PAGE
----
A Demo­cratic of­fi­cial, speak­ing on the con­di­tion of anonymity, said the Demo­cratic Con­gres­sional Cam­paign Com­mit­tee raised more than $600,000 dur­ing the week of the Democrats’ con­ven­tion and raised nearly $300,000 dur­ing Repub­li­cans’ con­ven­tion — both more than what the NRCC was able to raise dur­ing the Palin surge.

That of­fi­cial and oth­ers said Mrs. Palin could ac­tu­ally hurt Repub­li­cans run­ning in some dis­tricts, par­tic­u­larly in sub­ur­ban ar­eas where Democrats say her pro-life stance and other po­si­tions may be at odds with the in­de­pen­dent and sub­ur­ban fe­male vot­ers whom both cam­paigns are tar­get­ing.

In one re­cent in­stance, a group of 75 women wrote a let­ter to Rep. Mark Steven Kirk, Illi­nois Repub­li­can, say­ing his praise of Mrs. Palin would hurt him.

“To the women of the 10th District, there is noth­ing en­cour­ag­ing about Palin’s ex­treme po­lit­i­cal views, in­clud­ing her op­po­si­tion to a woman’s right to choose even in the cases of in­cest and rape, equal pay for equal work, and gun con­trol. Nor is her sup­port for ab­sti­nence-only sex ed­u­ca­tion, teach­ing cre­ation­ism in our schools and ban­ning books from our pub­lic li­braries,” the women wrote in their let­ter, though some of their claims such as book ban­ning have been dis­cred­ited by po­lit­i­cal fact-check­ing or­ga­ni­za­tions.

For now, there are more ques­tions than an­swers about Mrs. Palin’s ef- fect on the fate of Repub­li­cans in spe­cific down-ticket races.

Last week, sev­eral new polls showed Se­nate races closer than they used to be. In at least one of those con­tests — in Alaska, where Sen. Ted Stevens, a Repub­li­can, is fac­ing a bruis­ing re-elec­tion bat­tle — Mrs. Palin is be­ing given credit.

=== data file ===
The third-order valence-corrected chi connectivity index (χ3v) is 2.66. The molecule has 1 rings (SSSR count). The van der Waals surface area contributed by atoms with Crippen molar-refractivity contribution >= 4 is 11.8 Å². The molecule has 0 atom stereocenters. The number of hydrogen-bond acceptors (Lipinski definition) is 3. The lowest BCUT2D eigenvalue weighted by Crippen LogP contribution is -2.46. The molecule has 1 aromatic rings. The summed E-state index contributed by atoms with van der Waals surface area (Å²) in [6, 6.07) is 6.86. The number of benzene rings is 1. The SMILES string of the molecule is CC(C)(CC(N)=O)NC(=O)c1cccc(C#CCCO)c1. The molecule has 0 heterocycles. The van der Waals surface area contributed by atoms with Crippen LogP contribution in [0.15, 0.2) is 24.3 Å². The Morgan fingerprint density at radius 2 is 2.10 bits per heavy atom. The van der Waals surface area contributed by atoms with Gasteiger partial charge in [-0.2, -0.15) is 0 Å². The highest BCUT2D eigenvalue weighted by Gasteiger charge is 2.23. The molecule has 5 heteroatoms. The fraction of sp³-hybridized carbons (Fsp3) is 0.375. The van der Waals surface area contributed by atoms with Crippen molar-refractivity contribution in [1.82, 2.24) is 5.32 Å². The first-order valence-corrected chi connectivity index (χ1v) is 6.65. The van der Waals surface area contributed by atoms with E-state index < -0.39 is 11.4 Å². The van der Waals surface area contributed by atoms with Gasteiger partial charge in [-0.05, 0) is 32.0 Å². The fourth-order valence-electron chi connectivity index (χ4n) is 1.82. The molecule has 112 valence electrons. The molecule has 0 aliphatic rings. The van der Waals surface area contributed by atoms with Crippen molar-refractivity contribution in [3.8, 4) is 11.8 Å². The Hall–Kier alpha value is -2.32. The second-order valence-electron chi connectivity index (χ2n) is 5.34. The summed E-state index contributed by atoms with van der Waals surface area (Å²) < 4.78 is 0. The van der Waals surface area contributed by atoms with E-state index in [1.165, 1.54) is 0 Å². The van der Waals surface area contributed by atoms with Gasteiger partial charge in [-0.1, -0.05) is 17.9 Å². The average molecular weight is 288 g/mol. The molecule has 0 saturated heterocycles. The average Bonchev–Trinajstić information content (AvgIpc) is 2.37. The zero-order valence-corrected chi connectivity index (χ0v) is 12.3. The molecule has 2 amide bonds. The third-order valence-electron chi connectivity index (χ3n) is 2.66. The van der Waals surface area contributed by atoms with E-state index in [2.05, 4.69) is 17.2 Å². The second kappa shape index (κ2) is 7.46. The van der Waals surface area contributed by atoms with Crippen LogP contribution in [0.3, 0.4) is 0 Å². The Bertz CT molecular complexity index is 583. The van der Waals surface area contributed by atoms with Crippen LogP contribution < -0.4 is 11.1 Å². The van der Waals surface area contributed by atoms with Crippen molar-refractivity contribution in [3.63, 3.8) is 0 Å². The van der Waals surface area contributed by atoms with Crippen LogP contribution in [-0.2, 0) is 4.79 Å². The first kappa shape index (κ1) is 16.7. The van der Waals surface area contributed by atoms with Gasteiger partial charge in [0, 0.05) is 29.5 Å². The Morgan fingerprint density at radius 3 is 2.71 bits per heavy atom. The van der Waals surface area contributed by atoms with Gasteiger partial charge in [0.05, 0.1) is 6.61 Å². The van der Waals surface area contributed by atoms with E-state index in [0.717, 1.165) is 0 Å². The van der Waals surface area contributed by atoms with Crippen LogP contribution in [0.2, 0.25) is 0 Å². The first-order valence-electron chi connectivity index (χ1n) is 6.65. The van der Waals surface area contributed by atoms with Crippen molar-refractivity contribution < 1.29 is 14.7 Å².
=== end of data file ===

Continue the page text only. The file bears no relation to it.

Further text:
Mr. Stevens has closed a more than 15-point gap to en­ter into a sta­tis­ti­cal tie with his Demo­cratic chal­lenger, Mark Begich, and in a polling memo, his cam­paign said that’s partly be­cause en­thu­si­asm af­ter Mrs. Palin’s se­lec­tion “has gone through the roof.”

But Matthew Miller, a spokesman for the Demo­cratic Sen­a­to­rial Cam­paign Com­mit­tee, said that race also ex­poses the prob­lems for Mrs. Palin. Mr. Stevens faces trial on fed­eral charges of not re­port­ing gifts he re­ceived, and Mrs. Palin has not yet said whether she backs Mr. Stevens’ bid for re-elec­tion.

There’s not much ques­tion Repub­li­cans see Mrs. Palin’s pop­u­lar­ity as noth­ing but pos­i­tive, and they are rush­ing to try to trans­fer some of it to them­selves.

On the NRCC’s Web site,, on Sept. 9, the ro­tat­ing splash pho­tos on the main page in­cluded one of Mrs. Palin, but Mr. McCain was nowhere to be seen.

And they say the shot of en­thu­si­asm ex­tends up and down the line.

When cou­pled with House Repub­li­cans’ month­long demon­stra­tion in Au­gust oc­cu­py­ing the floor of the ad­journed House cham­ber, Mr. Can­tor said Mrs. Palin’s se­lec­tion has House Repub­li­cans sky-high.

“We have not had a string of weeks of pos­i­tive mo­men­tum like this in years. Maybe it’s not all due to her, but she has been a real mo­ti­vat­ing force,” Mr. Can­tor said.


Repub­li­cans credit Gov. Sarah Palin’s nom­i­na­tion for an uptick in fundrais­ing.